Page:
Likewise, the doe-eyed creatures have been under the watchful supervision of Daley, an animal science professor, who has been working to open one of the first organic dairy teaching facilities in the United States — the only one in the West.
Chico State's former dairy was the conventional feedlot sort where animals are confined to a relatively small area. But within the last year, its milkers have been sold and the program is no more. They've been replaced with a new herd — mostly jerseys or jersey-crosses — that for months has lived in cordoned off sections of a 45-acre organic pasture.
The land, along with 40 other acres that will be used to grow crops for silage, was certified last week by the California Certified Organic Farmers — part of a culmination of more than three years of organic management.
The heifers are newly pregnant and with any luck all 50 of them will calve in March, and begin providing milk in what by then will be a newly equipped parlor at the dairy. Daley is the director of the project, which will be used for myriad research activities as well as education.
Come spring, she and a team of about eight Chico State students who help manage the cows will begin to study things like pasture and milk quality. And according to Daley, the two go hand in hand.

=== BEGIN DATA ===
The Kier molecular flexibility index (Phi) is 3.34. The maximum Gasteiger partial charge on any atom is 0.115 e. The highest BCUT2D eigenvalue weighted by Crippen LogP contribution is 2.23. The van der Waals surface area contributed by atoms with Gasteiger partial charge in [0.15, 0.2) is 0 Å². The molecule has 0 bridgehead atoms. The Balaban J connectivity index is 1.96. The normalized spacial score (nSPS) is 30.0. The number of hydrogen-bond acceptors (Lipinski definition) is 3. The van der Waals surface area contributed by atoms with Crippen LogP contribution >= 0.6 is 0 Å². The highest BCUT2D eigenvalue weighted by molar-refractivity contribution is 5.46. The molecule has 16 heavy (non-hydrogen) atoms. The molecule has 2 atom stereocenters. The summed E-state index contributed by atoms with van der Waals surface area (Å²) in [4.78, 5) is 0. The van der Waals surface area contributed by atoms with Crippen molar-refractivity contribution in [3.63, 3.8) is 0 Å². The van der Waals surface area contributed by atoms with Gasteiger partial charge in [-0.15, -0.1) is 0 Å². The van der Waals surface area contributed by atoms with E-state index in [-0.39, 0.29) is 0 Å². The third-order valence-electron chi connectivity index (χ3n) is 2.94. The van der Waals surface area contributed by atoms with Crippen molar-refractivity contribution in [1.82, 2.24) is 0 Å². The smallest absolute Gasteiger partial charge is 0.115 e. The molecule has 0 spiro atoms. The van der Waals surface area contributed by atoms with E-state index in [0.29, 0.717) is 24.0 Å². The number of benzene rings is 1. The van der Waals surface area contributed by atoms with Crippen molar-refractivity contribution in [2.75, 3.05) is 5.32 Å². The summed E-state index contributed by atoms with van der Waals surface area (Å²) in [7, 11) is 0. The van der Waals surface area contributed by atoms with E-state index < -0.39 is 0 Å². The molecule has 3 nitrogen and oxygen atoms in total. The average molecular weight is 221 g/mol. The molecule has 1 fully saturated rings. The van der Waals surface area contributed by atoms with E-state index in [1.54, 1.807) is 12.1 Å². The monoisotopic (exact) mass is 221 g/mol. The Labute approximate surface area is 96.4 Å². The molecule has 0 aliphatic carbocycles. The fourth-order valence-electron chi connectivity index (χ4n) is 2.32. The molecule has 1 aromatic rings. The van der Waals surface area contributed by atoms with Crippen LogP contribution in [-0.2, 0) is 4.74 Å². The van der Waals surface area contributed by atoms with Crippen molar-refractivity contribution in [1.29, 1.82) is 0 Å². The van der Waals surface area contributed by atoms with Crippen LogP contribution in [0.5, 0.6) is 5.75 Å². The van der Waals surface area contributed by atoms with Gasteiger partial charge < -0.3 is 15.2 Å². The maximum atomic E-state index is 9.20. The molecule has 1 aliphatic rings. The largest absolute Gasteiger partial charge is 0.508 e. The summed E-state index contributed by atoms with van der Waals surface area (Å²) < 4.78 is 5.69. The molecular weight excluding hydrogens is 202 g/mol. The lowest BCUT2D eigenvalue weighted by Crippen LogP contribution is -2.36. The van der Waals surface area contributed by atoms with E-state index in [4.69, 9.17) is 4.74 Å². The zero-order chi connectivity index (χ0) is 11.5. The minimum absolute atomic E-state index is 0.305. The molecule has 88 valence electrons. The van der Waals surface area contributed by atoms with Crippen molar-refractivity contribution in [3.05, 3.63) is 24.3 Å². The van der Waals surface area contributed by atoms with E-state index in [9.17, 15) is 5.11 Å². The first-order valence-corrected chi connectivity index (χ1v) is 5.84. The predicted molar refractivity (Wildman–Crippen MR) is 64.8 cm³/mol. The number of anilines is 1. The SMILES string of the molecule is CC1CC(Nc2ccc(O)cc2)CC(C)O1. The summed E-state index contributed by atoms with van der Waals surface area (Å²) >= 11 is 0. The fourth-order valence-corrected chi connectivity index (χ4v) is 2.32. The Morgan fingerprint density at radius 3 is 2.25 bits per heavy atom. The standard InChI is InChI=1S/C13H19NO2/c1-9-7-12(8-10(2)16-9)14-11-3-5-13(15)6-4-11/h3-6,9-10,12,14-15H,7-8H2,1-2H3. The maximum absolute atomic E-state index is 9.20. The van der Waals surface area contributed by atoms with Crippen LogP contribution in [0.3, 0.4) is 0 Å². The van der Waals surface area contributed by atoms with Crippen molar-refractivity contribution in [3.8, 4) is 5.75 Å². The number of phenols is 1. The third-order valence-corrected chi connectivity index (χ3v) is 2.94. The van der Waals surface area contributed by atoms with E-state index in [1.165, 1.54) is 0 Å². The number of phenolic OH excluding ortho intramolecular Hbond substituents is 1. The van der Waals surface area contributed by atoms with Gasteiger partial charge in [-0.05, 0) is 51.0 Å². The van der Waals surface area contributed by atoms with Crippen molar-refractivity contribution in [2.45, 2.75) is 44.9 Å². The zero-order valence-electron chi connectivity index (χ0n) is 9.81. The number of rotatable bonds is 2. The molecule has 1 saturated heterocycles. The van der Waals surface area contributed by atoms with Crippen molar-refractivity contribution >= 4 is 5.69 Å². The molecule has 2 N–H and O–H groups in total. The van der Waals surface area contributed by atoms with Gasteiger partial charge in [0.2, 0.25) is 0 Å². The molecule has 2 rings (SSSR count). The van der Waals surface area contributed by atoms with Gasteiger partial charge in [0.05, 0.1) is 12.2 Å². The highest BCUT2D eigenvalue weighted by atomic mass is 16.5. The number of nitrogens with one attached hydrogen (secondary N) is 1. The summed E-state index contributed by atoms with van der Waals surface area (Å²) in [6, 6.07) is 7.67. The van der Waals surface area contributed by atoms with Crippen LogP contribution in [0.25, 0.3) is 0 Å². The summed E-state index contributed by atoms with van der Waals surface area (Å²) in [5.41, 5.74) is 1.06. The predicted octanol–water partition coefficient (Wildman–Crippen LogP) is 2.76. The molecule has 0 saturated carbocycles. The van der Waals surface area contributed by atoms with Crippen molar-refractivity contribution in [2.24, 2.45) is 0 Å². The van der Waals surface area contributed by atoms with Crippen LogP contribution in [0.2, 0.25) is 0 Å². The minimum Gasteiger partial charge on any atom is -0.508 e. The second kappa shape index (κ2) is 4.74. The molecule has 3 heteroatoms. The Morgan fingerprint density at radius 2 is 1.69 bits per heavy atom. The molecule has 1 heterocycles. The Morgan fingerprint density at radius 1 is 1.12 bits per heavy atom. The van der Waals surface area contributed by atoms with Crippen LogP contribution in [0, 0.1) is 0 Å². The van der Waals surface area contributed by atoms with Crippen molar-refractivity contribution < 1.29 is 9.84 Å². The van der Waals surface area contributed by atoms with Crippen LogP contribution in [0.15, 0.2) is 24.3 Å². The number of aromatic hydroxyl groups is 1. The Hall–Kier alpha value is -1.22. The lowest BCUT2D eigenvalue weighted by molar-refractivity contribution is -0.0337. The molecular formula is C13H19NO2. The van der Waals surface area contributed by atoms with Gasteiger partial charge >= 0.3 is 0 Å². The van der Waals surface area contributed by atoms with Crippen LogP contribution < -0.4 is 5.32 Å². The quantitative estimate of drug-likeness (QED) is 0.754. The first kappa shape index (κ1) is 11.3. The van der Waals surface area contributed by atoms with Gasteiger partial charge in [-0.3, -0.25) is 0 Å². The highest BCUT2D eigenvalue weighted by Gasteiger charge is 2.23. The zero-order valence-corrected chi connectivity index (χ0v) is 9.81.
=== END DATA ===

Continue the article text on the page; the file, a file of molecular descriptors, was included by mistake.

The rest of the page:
While she was careful to say that milk from conventional dairies is a good product, Daley said it's been well-documented that pasture-based dairy programs produce a higher-quality milk.
"The organic dairy cattle are healthier," she said.
And that results in milk with greater amounts of omega-3 fatty acids, vitamin e, and beta carotene — components that bring a higher price for the product, which is good since quantity drops significantly. At the university farm, the animals will be on pasture for about 10 months of the year — far exceeding the National Organic Program's requirement of at least 120 days.
The University of New Hampshire is also opening an organic dairy which, according to officials there, will begin milk production in December.
Daley admits that turning organic isn't going to be the answer for every dairy. The animals are treated for disease holistically, and are never given any antibiotics or synthetics. While farmers would save money by not purchasing chemical fertilizers and growth hormones, the organic pasture management required to keep their animals fed takes a lot of work.